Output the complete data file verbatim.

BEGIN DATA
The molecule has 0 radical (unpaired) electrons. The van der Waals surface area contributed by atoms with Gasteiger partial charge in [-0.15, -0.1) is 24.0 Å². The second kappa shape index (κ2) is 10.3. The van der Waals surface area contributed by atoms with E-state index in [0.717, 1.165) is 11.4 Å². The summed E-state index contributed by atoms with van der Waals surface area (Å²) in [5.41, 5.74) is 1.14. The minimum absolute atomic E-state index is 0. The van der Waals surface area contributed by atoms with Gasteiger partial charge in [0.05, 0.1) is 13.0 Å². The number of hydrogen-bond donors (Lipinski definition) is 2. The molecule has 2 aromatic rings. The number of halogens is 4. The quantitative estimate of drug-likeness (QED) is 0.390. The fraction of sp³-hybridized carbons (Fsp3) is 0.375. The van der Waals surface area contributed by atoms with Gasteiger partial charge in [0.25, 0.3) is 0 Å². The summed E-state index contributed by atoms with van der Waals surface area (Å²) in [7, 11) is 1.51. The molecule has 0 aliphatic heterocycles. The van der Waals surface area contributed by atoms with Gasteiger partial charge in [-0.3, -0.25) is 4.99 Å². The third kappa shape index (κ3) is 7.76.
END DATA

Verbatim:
The molecule has 0 radical (unpaired) electrons. The van der Waals surface area contributed by atoms with Gasteiger partial charge in [-0.15, -0.1) is 24.0 Å². The second kappa shape index (κ2) is 10.3. The van der Waals surface area contributed by atoms with E-state index in [0.717, 1.165) is 11.4 Å². The summed E-state index contributed by atoms with van der Waals surface area (Å²) in [5.41, 5.74) is 1.14. The minimum absolute atomic E-state index is 0. The van der Waals surface area contributed by atoms with Gasteiger partial charge in [0.05, 0.1) is 13.0 Å². The number of hydrogen-bond donors (Lipinski definition) is 2. The molecule has 2 aromatic rings. The number of halogens is 4. The quantitative estimate of drug-likeness (QED) is 0.390. The fraction of sp³-hybridized carbons (Fsp3) is 0.375. The van der Waals surface area contributed by atoms with Gasteiger partial charge in [0.25, 0.3) is 0 Å². The summed E-state index contributed by atoms with van der Waals surface area (Å²) in [7, 11) is 1.51. The molecule has 0 aliphatic heterocycles. The van der Waals surface area contributed by atoms with Gasteiger partial charge in [-0.3, -0.25) is 4.99 Å². The third kappa shape index (κ3) is 7.76.